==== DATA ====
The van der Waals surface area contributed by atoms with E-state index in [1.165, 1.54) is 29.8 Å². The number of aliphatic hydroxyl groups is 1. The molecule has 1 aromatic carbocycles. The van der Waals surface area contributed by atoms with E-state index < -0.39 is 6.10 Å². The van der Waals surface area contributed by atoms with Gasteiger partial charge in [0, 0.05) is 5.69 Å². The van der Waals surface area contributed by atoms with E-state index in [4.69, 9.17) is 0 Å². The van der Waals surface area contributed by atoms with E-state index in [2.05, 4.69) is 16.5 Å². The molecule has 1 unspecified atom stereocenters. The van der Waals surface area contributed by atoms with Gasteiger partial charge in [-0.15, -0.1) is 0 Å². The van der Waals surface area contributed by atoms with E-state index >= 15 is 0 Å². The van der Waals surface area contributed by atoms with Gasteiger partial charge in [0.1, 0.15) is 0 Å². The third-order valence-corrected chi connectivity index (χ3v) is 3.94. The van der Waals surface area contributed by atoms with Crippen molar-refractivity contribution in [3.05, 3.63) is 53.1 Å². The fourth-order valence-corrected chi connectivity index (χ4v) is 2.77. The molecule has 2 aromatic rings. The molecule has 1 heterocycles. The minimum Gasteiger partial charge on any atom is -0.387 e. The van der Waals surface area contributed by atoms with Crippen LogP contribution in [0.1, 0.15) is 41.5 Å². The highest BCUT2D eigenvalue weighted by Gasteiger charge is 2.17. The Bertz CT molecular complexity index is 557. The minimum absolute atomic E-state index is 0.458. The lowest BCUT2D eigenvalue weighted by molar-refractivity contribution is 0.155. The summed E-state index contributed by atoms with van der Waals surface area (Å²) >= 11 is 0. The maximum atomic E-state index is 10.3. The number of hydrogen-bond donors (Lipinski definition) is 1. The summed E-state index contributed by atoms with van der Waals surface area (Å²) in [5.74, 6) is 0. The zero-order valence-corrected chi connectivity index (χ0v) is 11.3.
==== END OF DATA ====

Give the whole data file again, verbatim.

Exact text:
The van der Waals surface area contributed by atoms with E-state index in [1.165, 1.54) is 29.8 Å². The number of aliphatic hydroxyl groups is 1. The molecule has 1 aromatic carbocycles. The van der Waals surface area contributed by atoms with E-state index < -0.39 is 6.10 Å². The van der Waals surface area contributed by atoms with Gasteiger partial charge in [0, 0.05) is 5.69 Å². The van der Waals surface area contributed by atoms with E-state index in [4.69, 9.17) is 0 Å². The van der Waals surface area contributed by atoms with E-state index in [2.05, 4.69) is 16.5 Å². The molecule has 1 unspecified atom stereocenters. The van der Waals surface area contributed by atoms with Gasteiger partial charge in [-0.15, -0.1) is 0 Å². The van der Waals surface area contributed by atoms with E-state index >= 15 is 0 Å². The van der Waals surface area contributed by atoms with Gasteiger partial charge in [0.1, 0.15) is 0 Å². The third-order valence-corrected chi connectivity index (χ3v) is 3.94. The van der Waals surface area contributed by atoms with Crippen molar-refractivity contribution in [3.05, 3.63) is 53.1 Å². The fourth-order valence-corrected chi connectivity index (χ4v) is 2.77. The molecule has 2 aromatic rings. The molecule has 1 heterocycles. The minimum Gasteiger partial charge on any atom is -0.387 e. The van der Waals surface area contributed by atoms with Crippen LogP contribution in [0.1, 0.15) is 41.5 Å². The highest BCUT2D eigenvalue weighted by Gasteiger charge is 2.17. The Bertz CT molecular complexity index is 557. The minimum absolute atomic E-state index is 0.458. The lowest BCUT2D eigenvalue weighted by molar-refractivity contribution is 0.155. The summed E-state index contributed by atoms with van der Waals surface area (Å²) >= 11 is 0. The maximum atomic E-state index is 10.3. The number of hydrogen-bond donors (Lipinski definition) is 1. The summed E-state index contributed by atoms with van der Waals surface area (Å²) in [5.74, 6) is 0. The zero-order valence-corrected chi connectivity index (χ0v) is 11.3.